Little said that having in-house capabilities is useful for customers that are new adopters of the Iona test. "A lot of lab customers don't have the numbers to justify the installation of the system," Little said. "But, the expectation is that as their volume increases, they'll switch" to buying Iona as a product and running it in their own lab. "The service is not an end in itself, it's to drive the adoption of Iona," he said.

The demonstration project at the Wolfson Institute aims to assess the cost-effectiveness and uptake of Iona, as well as outcomes of the test and women's response.

Little said that Nicholas Wald, who heads the Wolfson Institute, has been a pioneer in Down syndrome screening, developing the triple test — which measures serum levels from a blood sample to give a risk estimate for Down syndrome. Under the agreement with Premaitha, the Wolfson Institute will use the Iona test as a reflex test, if women who are screened via the traditional route have a risk score of 1 in 800 or higher, Little said.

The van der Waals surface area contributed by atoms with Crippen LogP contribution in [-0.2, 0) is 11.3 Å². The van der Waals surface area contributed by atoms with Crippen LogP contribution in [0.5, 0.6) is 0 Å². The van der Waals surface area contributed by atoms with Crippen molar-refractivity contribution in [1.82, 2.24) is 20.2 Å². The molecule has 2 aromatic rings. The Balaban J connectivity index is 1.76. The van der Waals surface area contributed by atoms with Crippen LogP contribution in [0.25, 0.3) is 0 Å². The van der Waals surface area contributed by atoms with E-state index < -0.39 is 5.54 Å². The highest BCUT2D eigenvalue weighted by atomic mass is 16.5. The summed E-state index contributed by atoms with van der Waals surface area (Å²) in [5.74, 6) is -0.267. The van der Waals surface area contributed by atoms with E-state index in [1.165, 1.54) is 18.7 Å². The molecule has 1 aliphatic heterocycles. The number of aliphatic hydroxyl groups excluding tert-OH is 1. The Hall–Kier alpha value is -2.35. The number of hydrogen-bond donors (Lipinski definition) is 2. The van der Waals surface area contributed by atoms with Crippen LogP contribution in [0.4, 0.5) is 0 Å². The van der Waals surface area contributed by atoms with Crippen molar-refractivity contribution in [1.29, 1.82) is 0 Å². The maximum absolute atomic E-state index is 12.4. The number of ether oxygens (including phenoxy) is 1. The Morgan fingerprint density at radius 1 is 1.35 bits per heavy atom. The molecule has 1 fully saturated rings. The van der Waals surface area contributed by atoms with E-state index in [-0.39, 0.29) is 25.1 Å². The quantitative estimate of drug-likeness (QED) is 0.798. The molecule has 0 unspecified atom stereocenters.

The goal is to figure out the most cost-effective way to use Iona, Little said. DNA-based NIPT is more expensive than traditional biochemical screening, but it is also more sensitive.

For all consenting women, the Wolfson Institute will take two blood samples at the time of the patient's visit. First, it will run the standard biochemical screening test and give a score based on those results, which will also take into account other risk factors like maternal age. If the woman is at high risk, the Iona test will be run on the second blood sample.

"The woman doesn't have to come back in for a second test," Little said, and "she also doesn't have the additional anxiety of being told that the first test indicated high risk." She will only get the final result after both tests are run.

The agreement with the Wolfson Institute also demonstrates the test's ease of use, Little said. The institute is one of the first labs to begin running Iona that does not have a genetics background.

The project with the Wolfson Institute will run for at least one year, Little said. If successful, the idea would be to establish Iona as standard of care as a reflex test.

The company also has a three-year collaboration with a National Health Service hospital, St. George's University Hospital to offer Iona both through the UK's NHS as well as privately. Little said that collaboration, which was struck in March, is progressing well and the company and hospital have made a few tweaks to the testing process to make it "better fit the health service lab," Little said.